How Trump Can Win

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Across the political spectrum, many Americans are obsessed with the idea that President Trump will pull off another surprise victory this November. Today, I want to look at how such a victory might happen.

If recent polls are perfectly accurate, Joe Biden will win comfortably, taking both the Upper Midwest and several Sun Belt states. But they may not be.

The state-by-state polls could be off in a systematic way, as they were in 2016, when they underestimated Trump’s white working-class support. Pollsters have tried to fix that problem, and there is no reason to believe they have failed, as The Times’s Nate Cohn says. But polling is an inexact science, made harder by the decline in landline phones.

The bigger issue is that the campaign isn’t over, and Trump could gain support in the final weeks. One possibility is that the coming Supreme Court confirmation battle will sway some conservative voters who are dissatisfied with Trump. If the campaign were a referendum on his presidency, they might vote for Biden. If the confirmation battle instead gets them thinking about whether they’re conservative or liberal, they could come home to Trump.

The Upshot’s polling scorecard offers a useful way to think about this: Trump will narrowly win re-election if the results differ from the current polls by as much (and in the same direction) as the 2016 results differed from the final polls.

In this scenario, he would probably still lose the popular vote. But he would win all the states where he leads or trails very narrowly, like Florida, Iowa, North Carolina, Ohio — and Arizona, where most polls show him trailing but a new ABC/Washington Post poll this morning shows a virtual tie. Even with those, Trump would need one more, and the most likely seems to be Pennsylvania, where Biden’s lead has hovered around 5 percentage points.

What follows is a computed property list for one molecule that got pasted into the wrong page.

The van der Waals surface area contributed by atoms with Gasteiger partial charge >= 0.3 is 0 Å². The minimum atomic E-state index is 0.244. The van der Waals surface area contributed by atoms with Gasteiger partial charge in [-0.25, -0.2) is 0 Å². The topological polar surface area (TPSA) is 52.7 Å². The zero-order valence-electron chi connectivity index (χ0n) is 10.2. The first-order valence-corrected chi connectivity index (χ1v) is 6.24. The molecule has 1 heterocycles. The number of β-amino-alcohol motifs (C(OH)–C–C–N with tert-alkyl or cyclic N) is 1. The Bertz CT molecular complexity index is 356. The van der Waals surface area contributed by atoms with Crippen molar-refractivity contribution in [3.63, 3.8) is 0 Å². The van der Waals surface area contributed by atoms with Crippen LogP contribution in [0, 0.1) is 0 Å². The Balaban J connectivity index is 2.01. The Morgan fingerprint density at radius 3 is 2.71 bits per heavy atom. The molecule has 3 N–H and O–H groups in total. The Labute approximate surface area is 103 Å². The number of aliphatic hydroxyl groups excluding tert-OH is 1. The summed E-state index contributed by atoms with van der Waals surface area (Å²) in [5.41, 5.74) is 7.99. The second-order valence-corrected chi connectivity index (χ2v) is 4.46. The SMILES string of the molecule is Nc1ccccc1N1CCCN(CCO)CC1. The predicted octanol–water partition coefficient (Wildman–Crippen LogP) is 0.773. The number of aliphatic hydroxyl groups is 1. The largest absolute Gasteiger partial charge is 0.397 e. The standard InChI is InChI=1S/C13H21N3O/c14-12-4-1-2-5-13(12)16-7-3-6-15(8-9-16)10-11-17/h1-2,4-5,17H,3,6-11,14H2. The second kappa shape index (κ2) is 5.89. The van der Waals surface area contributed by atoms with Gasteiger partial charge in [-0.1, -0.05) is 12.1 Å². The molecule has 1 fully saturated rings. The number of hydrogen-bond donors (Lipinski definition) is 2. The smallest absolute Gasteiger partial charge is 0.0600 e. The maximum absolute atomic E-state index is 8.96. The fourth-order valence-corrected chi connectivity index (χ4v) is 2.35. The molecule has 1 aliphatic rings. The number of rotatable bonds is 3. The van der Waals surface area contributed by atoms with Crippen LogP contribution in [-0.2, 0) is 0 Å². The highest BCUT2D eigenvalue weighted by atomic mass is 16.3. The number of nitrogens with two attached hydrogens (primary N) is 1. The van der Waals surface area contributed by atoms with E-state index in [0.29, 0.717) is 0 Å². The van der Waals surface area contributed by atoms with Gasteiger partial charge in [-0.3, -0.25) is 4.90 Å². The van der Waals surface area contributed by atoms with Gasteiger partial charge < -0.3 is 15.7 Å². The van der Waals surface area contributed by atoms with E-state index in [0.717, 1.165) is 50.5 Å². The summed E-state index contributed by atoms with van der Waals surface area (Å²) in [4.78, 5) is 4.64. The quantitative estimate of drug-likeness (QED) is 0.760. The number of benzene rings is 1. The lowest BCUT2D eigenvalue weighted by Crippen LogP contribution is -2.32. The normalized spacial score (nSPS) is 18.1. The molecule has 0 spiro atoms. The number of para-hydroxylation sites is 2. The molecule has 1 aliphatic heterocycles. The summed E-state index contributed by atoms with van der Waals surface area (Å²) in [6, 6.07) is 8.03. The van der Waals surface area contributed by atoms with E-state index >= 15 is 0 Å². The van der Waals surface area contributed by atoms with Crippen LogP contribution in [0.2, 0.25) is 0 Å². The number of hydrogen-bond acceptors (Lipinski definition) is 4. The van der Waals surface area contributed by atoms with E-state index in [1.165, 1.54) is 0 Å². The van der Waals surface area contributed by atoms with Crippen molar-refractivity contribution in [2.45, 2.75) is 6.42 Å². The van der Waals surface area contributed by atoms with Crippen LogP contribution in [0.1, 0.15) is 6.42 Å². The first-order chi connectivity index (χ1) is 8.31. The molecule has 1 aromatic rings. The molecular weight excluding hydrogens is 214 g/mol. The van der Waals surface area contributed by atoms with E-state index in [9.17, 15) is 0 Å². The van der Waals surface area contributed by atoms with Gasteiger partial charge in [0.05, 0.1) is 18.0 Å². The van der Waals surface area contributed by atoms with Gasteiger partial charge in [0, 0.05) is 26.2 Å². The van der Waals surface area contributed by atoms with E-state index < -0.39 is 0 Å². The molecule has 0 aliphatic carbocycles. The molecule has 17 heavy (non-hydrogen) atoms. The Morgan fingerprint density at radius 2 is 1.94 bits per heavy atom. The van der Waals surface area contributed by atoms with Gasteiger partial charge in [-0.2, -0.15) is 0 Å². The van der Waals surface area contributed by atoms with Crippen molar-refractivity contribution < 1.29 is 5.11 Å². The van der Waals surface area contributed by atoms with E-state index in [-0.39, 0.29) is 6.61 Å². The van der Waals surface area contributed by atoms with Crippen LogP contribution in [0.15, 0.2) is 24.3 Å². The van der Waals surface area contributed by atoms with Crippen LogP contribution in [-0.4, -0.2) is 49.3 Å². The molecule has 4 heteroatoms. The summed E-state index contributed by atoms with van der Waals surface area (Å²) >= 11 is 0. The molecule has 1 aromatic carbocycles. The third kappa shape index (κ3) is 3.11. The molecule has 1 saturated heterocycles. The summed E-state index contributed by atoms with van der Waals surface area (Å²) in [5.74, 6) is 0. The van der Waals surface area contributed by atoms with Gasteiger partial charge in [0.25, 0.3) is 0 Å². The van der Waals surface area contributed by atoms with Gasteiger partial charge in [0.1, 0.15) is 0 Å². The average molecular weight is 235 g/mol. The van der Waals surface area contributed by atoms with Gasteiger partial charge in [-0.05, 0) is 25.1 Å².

Only a few years ago, Pennsylvania was more Democratic than the country as a whole, but it has shifted right, driven by its large number of white residents without a college degree. Trump is trying to appeal to them by emphasizing both many Democrats’ hostility to fracking (Biden’s own position is more nuanced) and the coronavirus lockdown imposed by the state’s Democratic governor, according to The Times’s Trip Gabriel, who has reported from the state.

Notably, Trump trails in Pennsylvania by less than he does in Wisconsin or Michigan, two other states he won in 2016. “Pennsylvania has to be troubling the Biden campaign,” Trip says.

A Trump victory may end up involving another factor: disputed mail ballots. (Thomas Edsall, a Times Opinion writer, lists those ballots as one of five reasons for Biden to worry.)

The Trump campaign has consistently tried to make voting more difficult, believing that low turnout benefits the president. Last week, the Pennsylvania Supreme Court sided with the campaign and ruled that election officials could not count mailed ballots that arrived in only a single envelope, rather than including a second “secrecy” envelope.